At one o'clock we alighted among some acacia trees at Waadi el Halboub, having gone twenty-one miles. We were here at once surprised and terrified by a sight surely one of the most magnificent in the world. In that vast expanse of desert, from W. to N. W. of us, we saw a number of prodigious pillars of sand at dif∣ferent distances, at times moving with great celerity, at others stalking on with a majestic slowness; at intervals we thought they were coming in a very few minutes to overwhelm us; and small quantities of sand did actually more than once reach us. Again they would retreat so as to be almost out of sight, their tops reaching to the very clouds. There the tops often separated from the bodies; and these, once disjoined, dispersed in the air, and did not appear more. Sometimes they were broken in the middle, as if struck with large cannon-shot. About noon they began to advance with considerable swiftness upon us, the wind being very strong at north. Eleven of them ranged along side of us about the distance of three miles. The greatest diameter of the largest appeared to me at that distance as if it would measure ten feet. They retired from us with a wind at S. E. leaving an impression upon my mind to which I can give no name, though surely one ingredient in it was fear, with a considerable deal of wonder and astonishment. It was in vain to think of flying; the swiftest horse, or fastest sailing ship, could be of no use to carry us out of this danger; and the full persuasion of this rivetted me as if to the spot where I stood.
The same appearance of moving pillars of sand presented themselves to us this day in form and disposition like those we had seen at Waadi Halboub, only they seemed to be more in number and less in size. They came several times in a direction close upon us, that is, I believe, within less than two miles. They began immediately after sun rise like a thick wood and almost darkened the sun. His rays shining through them for near an hour, gave them an appearance of pillars of fire. Our people now became desperate, the Greeks shrieked out and said it was the day of judgment; Ismael pronounced it to be hell; and the Turcorories, that the world was on fire.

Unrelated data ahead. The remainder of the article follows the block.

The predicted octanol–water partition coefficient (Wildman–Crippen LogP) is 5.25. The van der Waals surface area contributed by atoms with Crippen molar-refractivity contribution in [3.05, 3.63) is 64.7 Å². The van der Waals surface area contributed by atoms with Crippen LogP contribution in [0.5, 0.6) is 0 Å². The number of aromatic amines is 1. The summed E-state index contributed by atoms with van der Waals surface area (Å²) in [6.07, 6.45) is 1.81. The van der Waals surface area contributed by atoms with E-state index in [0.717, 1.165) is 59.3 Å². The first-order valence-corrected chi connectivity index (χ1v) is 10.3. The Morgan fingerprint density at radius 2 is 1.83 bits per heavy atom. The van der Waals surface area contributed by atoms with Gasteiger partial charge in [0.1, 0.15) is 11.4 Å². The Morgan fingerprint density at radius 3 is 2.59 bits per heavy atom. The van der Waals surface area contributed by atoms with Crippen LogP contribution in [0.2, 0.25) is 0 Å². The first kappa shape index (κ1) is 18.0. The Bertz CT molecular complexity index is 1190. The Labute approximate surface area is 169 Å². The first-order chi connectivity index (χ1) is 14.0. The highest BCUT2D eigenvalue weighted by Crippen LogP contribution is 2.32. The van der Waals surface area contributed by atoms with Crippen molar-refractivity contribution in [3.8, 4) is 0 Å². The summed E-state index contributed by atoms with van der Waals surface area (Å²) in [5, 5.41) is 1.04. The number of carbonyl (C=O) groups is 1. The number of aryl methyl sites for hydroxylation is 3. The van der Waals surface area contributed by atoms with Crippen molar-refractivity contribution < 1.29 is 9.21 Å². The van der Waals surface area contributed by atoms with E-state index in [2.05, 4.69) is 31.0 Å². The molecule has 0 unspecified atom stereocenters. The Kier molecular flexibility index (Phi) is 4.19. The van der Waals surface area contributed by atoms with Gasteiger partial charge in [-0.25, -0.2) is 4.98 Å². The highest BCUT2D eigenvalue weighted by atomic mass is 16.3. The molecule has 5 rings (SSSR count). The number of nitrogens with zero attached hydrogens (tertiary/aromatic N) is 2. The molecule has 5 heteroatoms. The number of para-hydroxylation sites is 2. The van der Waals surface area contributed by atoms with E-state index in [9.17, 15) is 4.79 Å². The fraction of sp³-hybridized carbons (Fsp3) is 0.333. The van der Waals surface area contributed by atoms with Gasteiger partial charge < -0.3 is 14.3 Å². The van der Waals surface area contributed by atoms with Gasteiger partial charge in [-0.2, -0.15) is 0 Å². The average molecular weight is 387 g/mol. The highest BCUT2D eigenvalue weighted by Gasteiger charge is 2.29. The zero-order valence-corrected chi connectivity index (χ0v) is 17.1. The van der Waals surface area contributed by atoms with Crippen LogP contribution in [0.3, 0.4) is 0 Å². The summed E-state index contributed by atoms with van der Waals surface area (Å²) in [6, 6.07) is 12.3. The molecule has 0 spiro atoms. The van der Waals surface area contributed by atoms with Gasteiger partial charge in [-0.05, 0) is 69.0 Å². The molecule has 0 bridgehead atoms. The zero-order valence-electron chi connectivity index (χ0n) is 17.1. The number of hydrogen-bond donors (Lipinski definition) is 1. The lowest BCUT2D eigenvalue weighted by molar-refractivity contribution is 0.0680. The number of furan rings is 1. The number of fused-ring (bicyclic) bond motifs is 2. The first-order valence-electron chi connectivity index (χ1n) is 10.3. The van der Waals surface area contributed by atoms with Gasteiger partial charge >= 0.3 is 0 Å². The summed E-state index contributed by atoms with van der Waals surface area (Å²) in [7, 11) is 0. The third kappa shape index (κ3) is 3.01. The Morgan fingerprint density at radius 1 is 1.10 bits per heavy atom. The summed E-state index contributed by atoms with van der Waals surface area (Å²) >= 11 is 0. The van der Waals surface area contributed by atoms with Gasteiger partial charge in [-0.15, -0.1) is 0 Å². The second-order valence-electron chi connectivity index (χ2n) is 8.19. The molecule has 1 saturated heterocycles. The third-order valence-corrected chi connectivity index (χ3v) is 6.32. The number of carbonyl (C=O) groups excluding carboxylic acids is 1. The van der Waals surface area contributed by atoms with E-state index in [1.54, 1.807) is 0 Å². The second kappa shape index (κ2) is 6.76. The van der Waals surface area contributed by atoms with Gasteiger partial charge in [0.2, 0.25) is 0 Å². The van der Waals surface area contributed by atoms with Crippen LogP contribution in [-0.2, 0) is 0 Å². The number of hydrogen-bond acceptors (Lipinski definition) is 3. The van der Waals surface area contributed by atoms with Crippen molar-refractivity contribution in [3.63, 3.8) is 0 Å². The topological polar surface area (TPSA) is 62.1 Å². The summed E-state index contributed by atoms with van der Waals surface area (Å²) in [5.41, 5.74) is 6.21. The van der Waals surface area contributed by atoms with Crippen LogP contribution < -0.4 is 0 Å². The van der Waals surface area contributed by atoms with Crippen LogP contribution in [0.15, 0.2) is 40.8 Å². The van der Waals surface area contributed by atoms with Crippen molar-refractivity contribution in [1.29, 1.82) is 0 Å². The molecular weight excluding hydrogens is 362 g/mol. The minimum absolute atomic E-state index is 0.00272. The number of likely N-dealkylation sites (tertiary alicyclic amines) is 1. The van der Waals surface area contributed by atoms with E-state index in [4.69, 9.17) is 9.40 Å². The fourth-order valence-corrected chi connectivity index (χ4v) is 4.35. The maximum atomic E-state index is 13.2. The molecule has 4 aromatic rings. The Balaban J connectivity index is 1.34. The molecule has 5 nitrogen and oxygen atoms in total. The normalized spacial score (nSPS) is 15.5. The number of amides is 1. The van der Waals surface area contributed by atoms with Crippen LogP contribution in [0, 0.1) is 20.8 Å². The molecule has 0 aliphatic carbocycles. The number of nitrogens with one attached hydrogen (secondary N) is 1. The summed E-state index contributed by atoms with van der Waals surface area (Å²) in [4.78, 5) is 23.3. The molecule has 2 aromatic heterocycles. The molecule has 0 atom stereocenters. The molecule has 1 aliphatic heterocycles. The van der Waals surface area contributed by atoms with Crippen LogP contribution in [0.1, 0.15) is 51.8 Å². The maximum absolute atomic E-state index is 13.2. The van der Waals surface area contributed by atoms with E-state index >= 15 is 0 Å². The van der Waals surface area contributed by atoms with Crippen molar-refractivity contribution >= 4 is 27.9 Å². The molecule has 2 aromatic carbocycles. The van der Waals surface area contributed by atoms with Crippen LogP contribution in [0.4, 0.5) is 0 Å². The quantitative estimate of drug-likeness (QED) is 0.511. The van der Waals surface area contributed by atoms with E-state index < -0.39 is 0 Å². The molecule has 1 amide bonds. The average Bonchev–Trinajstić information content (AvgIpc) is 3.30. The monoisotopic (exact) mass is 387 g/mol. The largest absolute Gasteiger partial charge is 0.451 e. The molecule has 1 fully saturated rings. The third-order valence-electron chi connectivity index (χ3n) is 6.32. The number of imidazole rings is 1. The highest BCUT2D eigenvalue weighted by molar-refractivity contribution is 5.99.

Bruce's Travels, Vol. IV. p. 553,—555.
From this account it would appear, that the eddies of wind were owing to the long range of broken rocks, which bounded one side of the sandy desert, and bent the currents of air, which struck against their sides; and were thus like the eddies in a stream of water, which falls against oblique obstacles. This explanation is probably the true one, as these whirl-winds were not attended with rain or lightening like the tornadoes of the West-Indies.
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